Cuba has 2 different currencies –¬†Cuban Peso¬†(CUP)¬†also known as moneda nacional MN¬†and¬†Cuban Convertible Peso¬†(CUC) ¬†(25CUP = $1 USD =1CUC).¬†Foreigners CAN (and should) use CUP it is not illegal,¬†so¬†don’t¬†believe if someone tells you the¬†opposite.

Probably the best tip I can give is NEVER ask the prices in Cuba, expect Cubans to give you always the prices in CUCs and to see other tourists using only¬†this currency. When you ask they know you are not sure…¬†Assume always¬†that the prices are in¬†Pesos Cubanos (CUP), and pay for it straight away, the only exceptions are the touristic restaurants and bars, long-distance taxis, hotels/casas and tour operators, but you’ll¬†realise that¬†they always write CUC¬†in front¬†of the price.¬†So if you see a menu (carta) with coffee – 1, it means that the price is 1CUP (about 4 cents) and not 1CUC ($1 dollar).

You only need CUCs to pay for: long-distance¬†transports, accommodation, museums, touristic spots and water. (0.5L – 45CUC; ¬† 1.5L – 0.70CUC; ¬†5L – 1.90CUC) for everything else use CUPs. We came across some upsetting situations in Trinidad and Havana when buying water, the staff from the supermarket didn’t have the prices in the water and despite the fact that we knew the price and gave the correct amount they asked for much more. Step your foot down and argue loudly so everybody know what they are doing, ¬†they don’t just ask for a few more cents, they ask for a 1,5L 3 o 4 CUC.. what they are doing is illegal and you can ask to speak with the manager or even call the number that is on the wall for the customer service. Demand that they scan your product and give you a receipt like they do when serving a Cuban.

Always choose places that have the prices displayed, it’s current practice, so when they don’t have it, they will probably create a new price just for you. (check out the pictures below they all have prices displayed in CUPs and keep in mind that $1=25CUP)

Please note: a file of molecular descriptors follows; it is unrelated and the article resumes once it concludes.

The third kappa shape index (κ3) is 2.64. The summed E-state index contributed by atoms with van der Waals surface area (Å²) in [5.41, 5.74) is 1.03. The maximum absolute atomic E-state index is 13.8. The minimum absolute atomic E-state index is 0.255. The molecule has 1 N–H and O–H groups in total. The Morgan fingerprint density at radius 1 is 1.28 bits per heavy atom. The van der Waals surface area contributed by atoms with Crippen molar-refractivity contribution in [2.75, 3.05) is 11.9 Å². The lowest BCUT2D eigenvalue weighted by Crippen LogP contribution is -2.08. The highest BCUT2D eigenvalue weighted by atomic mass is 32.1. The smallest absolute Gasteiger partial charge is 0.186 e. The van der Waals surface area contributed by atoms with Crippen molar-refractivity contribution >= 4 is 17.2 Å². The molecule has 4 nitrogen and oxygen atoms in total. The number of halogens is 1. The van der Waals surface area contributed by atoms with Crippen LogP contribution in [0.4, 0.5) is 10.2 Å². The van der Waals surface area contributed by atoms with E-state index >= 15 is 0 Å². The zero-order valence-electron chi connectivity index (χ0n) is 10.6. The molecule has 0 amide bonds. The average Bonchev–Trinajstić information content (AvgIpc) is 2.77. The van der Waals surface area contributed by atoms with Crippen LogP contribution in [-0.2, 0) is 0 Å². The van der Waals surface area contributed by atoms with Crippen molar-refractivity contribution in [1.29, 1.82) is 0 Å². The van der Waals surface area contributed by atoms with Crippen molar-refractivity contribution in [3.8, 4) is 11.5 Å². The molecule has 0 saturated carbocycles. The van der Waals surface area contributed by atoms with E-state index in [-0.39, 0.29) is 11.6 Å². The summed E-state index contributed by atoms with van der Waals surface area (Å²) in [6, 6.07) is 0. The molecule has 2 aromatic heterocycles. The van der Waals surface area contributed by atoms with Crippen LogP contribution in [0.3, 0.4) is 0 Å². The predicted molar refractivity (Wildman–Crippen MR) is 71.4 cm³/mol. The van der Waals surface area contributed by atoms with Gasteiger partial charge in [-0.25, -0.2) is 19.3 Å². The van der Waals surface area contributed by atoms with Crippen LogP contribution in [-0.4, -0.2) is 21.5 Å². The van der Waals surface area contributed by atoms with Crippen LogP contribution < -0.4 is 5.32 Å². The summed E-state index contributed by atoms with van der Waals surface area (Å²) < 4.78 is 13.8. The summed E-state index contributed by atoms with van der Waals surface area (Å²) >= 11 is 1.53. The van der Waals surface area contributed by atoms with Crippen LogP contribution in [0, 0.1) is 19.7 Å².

The prices don’t change much around the island, so having the average food prices in mind should help (all prices in CUPs):

  • sandwich ¬†2-12 CUP
  • pizza ¬†5-10¬†CUP
  • natural juice/milkshake 3-5¬†CUP
  • coffee 1-2¬†CUP
  • chocolate bar 5-10¬†CUP (depended on size)
  • small sweets 1-2¬†CUP
  • peanut bars / seed bars 5-7¬†CUP
  • ice cream 1-5¬†CUP
  • popcorn 5CUP
  • one paper cone with peanuts 1¬†CUP
  • 1 big avocado 5-10CUP
  • 3 big mangos 5-10CUP
  • 1 hot dish (rice with beans and salad) ¬†– 10-25CUP
  • fried banana 5CUP
  • All snack varies from 3-10CUP
  • Pi√Īa colada 5-10CUP
  • Mojito 10-12¬†CUP
  • pasta 10 CUP
  • beer (Cerveja¬†dispensed is the cheapest one) 5-25 CUP
  • soda in a cup 1-2¬†CUP
  • hot chocolate¬†5 CUP
  • churros 3-5 CUP
  • malt beverage 10-25 CUP

The average price for local transports in CUPs:

  • bus – 1CUP (they call it guagua)
  • bici taxi – 5CUP – 10CUP

I brought cash to fund my whole trip so don’t really know how reliable are the ATM, but saw a couple in each capital district.

Exchanging money it’s easy but like everything in Cuba takes time and queuing outside. Ask for the CADECA¬†the official place to exchange money and of course, don’t do it in the street.¬†It is possible to exchange U.S. Dollars, Euros, British Pounds, and a few others. But U.S. Dollar is by far the worst one because it gets charged a 10% fee in addition to the exchange rate.

Exchange your money to Convertible Cuban Pesos (CUC) first and then some Convertibles(CUC) to¬†Cuban Pesos (CUP). (Don’t forget to take your¬†passport).

Paying in convertibles (CUC) and getting change in CUPs is the most popular trick so familiarize yourself with the money and always check your change.

Where to stay 

The cheapest options are the¬†casas particulares, a kind of Airbnb¬†or guest house.¬†Finding a casa is extremely easy, there are plenty available everywhere, we didn’t book any house in advance and was always easy and quick to find one.¬†Simply walk around the area you want,¬†knock on the door of a house with the blue sign and ask to see a room, then decide if you want to stay there or see the next one.

We always negotiate our price to fit our budget that was ‚ā¨20 per night and we found always a house that was willing to do that price for us, even in the more touristic areas like Havana, or Trinidad, so don’t get afraid when they start saying that is the high season, all the cases are full, etc.. Cuba truly has a huge offer.

Breakfast is normally not included and the price is between 5-6CUC, but to be fair you will eat exactly the same out for a fraction of that price, so we never ate at the casas.

photography ‚Ästall rights reserved ‚Äď Ana Rocha

Read РPart 2 for information about transports, internet, scams, packing, entertainment and when to visit Havana.